I have been reading a bunch of articles about the supposed negative aspects of smoking on your teeth. Besides causing cancer, I cannot say that smoking does anything at all to your oral environment, and certainly does not make your teeth bad. I come to you to ask for the truth behind this big anti-smoking campaign. Is it really bad for teeth or is it just the anti-smoking hype? Please be honest!
Dear Ms. G,
I can assure you without a shadow of a doubt that the news you have read with regards to the negative oral effects of smoking are probably all true. You note the success of the anti-smoking campaign, and you should. The reason the campaign is so incredibly successful is because it is based on observable and testable facts. I do not know which campaign you have seen and what statements they have made, so instead of tracking it down I am going to simply tell you what I as a dentist know and have seen to be the negative oral effects of smoking cigarettes.
Oral cancer is of course the worst thing that can happen. Smoking greatly increases your risk of getting oropharyngeal cancer, and you are at high risk anyway, simply by being young in this day and age. Oropharyngeal cancer is the fastest growing cancer out there, and it is greatly exacerbated by smoking.
The problem that it causes that is quite severe is gum recession. This contributes to tooth loss, more frequent cavitation, and a host of other problems. When gums come into contact with poison, like the smoke from tobacco which contains hundreds of poisons, they will try and get away from the source and recede. The gums lubricate and protect teeth, without this protection, they will start to go to ruin.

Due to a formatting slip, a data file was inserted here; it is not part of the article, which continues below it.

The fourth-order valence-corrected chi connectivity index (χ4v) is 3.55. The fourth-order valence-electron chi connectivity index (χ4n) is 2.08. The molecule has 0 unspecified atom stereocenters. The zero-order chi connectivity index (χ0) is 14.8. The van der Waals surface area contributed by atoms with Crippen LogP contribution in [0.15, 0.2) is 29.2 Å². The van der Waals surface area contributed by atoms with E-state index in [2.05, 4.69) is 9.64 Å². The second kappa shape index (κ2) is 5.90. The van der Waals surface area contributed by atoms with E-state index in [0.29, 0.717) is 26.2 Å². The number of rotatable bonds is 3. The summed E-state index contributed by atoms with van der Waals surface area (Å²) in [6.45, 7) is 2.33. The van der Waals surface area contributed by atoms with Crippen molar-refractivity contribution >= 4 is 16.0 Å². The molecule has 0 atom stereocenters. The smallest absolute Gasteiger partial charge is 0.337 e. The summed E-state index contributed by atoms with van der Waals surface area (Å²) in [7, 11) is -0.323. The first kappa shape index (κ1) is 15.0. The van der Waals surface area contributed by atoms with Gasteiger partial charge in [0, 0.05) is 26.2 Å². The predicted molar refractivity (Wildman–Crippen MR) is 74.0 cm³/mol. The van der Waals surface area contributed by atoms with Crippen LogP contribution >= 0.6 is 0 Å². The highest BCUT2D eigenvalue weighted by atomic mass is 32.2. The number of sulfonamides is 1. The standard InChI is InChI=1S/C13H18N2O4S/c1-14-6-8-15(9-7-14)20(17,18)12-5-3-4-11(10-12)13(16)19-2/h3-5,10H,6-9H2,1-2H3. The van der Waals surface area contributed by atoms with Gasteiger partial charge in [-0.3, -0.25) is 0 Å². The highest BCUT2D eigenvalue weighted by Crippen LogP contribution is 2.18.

Xerostomia, or chronic dryness of the mouth is linked with gingival recession in smokers. It also causes cavitation and bacteria to run rampant in your mouth. It is part and parcel of smoking. Decreased blood flow as well as constant exposure to tobacco smoke will make you have a drier mouth, which is is a mouth that is weaker and cannot protect against bacteria as well.
The teeth also do not like to be exposed to smoke. They stain from the tar in cigarettes, which is unsightly, but also gives bacteria a haven to love in and to stick to.
Receded gums tend to bleed more frequently, as the gums have now lost some of their mass, and the capillaries in the gums are now closer to the surface. Dried out gums also bleed more from increased extra capillary action.
The last and least serious but most socially crippling aspect of smoking is dragon breath, or halitosis. Because your mouth is dry and nasty, it will smell bad from the bacteria that live in it. These are just the most common and most severe problems you can encounter, if you wish, you can send me some of the “facts” you have heard and I can confirm or disprove them. However, with these being facts that I have personally encountered, I believe that quitting smoking is a great idea.